Do any of these sound familiar?
I will quit smoking. I will drink less. I will lose twenty pounds. I will spend more time with my kids. I will get out of debt. I will get organized. I will keep my resolutions this time. I will . . ., I will . . ., I will . . .!
At one time or another, we have all used the beginning of a new year as a springboard for goals we have put off. There is something about a new calendar year that feels so fresh and full of promise. And yet, within six months, most people fail to meet their New Year’s.* So why do so many people who start off so well-intentioned, get off track and fail to meet their commitments to themselves and how do we make our New Year's resolutions stick?
1. Unclear Goals or Unrealistic Goals
How will you quit smoking? How will you lose twenty pounds? How will you get out of debt. Without a clear plan, it’s not really a goal, it’s a wish. Think in terms of solid, realistic changes that you can start right now. Take for example, if you want to lose twenty pounds. You need to figure out how you can do that and what is reasonable in terms of timing. It didn’t take a month to put the weight on, it’s going to take some time to take it off. Perhaps you can quantify it something like this:
- I will add 60 minutes of physical activity each week.
- I will pack a healthy lunch each day and forgo lunch out.
- If I go out for dinner I will wrap up half my meal for another day.
- I will limit myself to 1 drink per week to cut calories.
- I will stop eating after 8pm.
- I will prep veggies and healthy snacks on Sunday when I go shopping so that I have easy healthy alternatives to the vending machine.
If you break down your goal into smaller, doable chunks, you are much more likely to stick with it.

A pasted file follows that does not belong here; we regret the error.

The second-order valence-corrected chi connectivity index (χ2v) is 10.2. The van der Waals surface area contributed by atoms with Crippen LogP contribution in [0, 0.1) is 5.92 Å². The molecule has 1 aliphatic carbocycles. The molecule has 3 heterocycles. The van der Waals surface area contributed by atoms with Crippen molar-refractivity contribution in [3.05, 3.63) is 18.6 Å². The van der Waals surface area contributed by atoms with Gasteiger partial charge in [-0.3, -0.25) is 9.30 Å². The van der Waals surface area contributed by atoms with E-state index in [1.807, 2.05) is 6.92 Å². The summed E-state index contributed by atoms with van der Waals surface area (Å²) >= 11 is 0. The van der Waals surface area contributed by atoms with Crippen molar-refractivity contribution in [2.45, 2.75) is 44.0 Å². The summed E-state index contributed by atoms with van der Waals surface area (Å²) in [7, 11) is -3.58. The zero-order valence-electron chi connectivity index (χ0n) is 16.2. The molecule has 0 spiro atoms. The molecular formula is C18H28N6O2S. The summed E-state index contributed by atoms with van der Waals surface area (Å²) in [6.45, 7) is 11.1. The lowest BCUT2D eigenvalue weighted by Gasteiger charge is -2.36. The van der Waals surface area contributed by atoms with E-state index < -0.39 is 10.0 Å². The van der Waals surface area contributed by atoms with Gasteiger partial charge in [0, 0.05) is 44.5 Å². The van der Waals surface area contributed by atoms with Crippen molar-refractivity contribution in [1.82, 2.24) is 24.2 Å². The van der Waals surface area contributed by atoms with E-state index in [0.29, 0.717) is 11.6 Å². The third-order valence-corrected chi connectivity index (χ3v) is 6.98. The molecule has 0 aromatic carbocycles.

2. No Accountability
There is a reason so many people use group settings or friends for goals revolving around things like smoking or overeating. Having a buddy can lend support and accountability that can be critical for success. If it's not for you, then consider a personal contract with yourself. You might be amazed at how powerful a tool it can be to commit to your health and well-being on paper. You can pull it out on bad days to remind yourself, “I made this commitment to myself and I’m worth it.”
3. No Rewards or Incentives / No Way to Gauge Progress
Goals are not one size fits all or one size fits forever. Too many goal setters focus only on the end result and not the small victories that add up to a big win. Changing habits is very hard and requires a way to gauge progress to stay motivated for the long haul. So break your big goals into bite size chunks and focus on the behaviors that get you to the goal. When you hit a benchmark, reward yourself for your effort with something that reinforces your progress.
5. Not Preparing For Challenges
Don’t wait until you face a challenging situation to act, plan for it. If you know a party could lead to a diet downfall, eat sensibly ahead and decide in advance what is reasonable for the occasion.
6. Demotivated By Obstacles
We are human and likely to face set backs. So you had a cigarette, ate a whole cheesecake, spent money you didn’t have. A mistake doesn’t zero out any progress you have made. Don’t immediately slide back into bad habits with abandon. Take a breath, figure out what happened to trigger you and make a plan for next time you face a difficult situation.
*Source:Norcross & Vangarelli